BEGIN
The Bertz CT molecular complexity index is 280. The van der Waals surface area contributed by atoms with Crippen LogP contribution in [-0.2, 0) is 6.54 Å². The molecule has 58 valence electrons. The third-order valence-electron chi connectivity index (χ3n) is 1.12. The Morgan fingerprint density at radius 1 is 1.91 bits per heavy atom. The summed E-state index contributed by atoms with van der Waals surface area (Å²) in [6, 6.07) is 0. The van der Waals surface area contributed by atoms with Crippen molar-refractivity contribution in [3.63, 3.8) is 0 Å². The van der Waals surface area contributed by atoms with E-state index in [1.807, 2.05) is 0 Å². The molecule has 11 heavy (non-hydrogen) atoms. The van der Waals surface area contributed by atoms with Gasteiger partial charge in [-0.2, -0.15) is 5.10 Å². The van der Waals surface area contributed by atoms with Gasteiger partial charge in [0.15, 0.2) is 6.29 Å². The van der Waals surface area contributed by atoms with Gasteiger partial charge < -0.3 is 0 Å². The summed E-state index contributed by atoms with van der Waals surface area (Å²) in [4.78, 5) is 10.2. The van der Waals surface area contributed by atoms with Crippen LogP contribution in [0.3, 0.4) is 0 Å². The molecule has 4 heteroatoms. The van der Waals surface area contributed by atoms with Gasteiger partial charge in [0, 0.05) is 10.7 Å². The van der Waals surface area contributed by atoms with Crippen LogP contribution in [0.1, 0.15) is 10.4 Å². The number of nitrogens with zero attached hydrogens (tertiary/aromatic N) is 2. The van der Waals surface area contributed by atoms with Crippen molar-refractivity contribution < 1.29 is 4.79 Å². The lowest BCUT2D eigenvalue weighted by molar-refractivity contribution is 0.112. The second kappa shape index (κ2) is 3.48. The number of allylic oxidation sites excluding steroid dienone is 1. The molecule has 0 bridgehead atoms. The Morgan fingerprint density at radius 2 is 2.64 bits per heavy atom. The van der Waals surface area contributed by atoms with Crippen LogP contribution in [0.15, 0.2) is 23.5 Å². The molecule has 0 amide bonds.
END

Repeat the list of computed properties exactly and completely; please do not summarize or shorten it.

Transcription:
The Bertz CT molecular complexity index is 280. The van der Waals surface area contributed by atoms with Crippen LogP contribution in [-0.2, 0) is 6.54 Å². The molecule has 58 valence electrons. The third-order valence-electron chi connectivity index (χ3n) is 1.12. The Morgan fingerprint density at radius 1 is 1.91 bits per heavy atom. The summed E-state index contributed by atoms with van der Waals surface area (Å²) in [6, 6.07) is 0. The van der Waals surface area contributed by atoms with Crippen molar-refractivity contribution in [3.63, 3.8) is 0 Å². The van der Waals surface area contributed by atoms with E-state index in [1.807, 2.05) is 0 Å². The molecule has 11 heavy (non-hydrogen) atoms. The van der Waals surface area contributed by atoms with Gasteiger partial charge in [-0.2, -0.15) is 5.10 Å². The van der Waals surface area contributed by atoms with Gasteiger partial charge in [0.15, 0.2) is 6.29 Å². The van der Waals surface area contributed by atoms with Gasteiger partial charge < -0.3 is 0 Å². The summed E-state index contributed by atoms with van der Waals surface area (Å²) in [4.78, 5) is 10.2. The van der Waals surface area contributed by atoms with Crippen LogP contribution in [0.3, 0.4) is 0 Å². The molecule has 4 heteroatoms. The van der Waals surface area contributed by atoms with Gasteiger partial charge in [0, 0.05) is 10.7 Å². The van der Waals surface area contributed by atoms with Crippen LogP contribution in [0.1, 0.15) is 10.4 Å². The number of nitrogens with zero attached hydrogens (tertiary/aromatic N) is 2. The van der Waals surface area contributed by atoms with Crippen molar-refractivity contribution < 1.29 is 4.79 Å². The lowest BCUT2D eigenvalue weighted by molar-refractivity contribution is 0.112. The second kappa shape index (κ2) is 3.48. The number of allylic oxidation sites excluding steroid dienone is 1. The molecule has 0 bridgehead atoms. The Morgan fingerprint density at radius 2 is 2.64 bits per heavy atom. The van der Waals surface area contributed by atoms with Crippen LogP contribution in [0.15, 0.2) is 23.5 Å². The molecule has 0 amide bonds.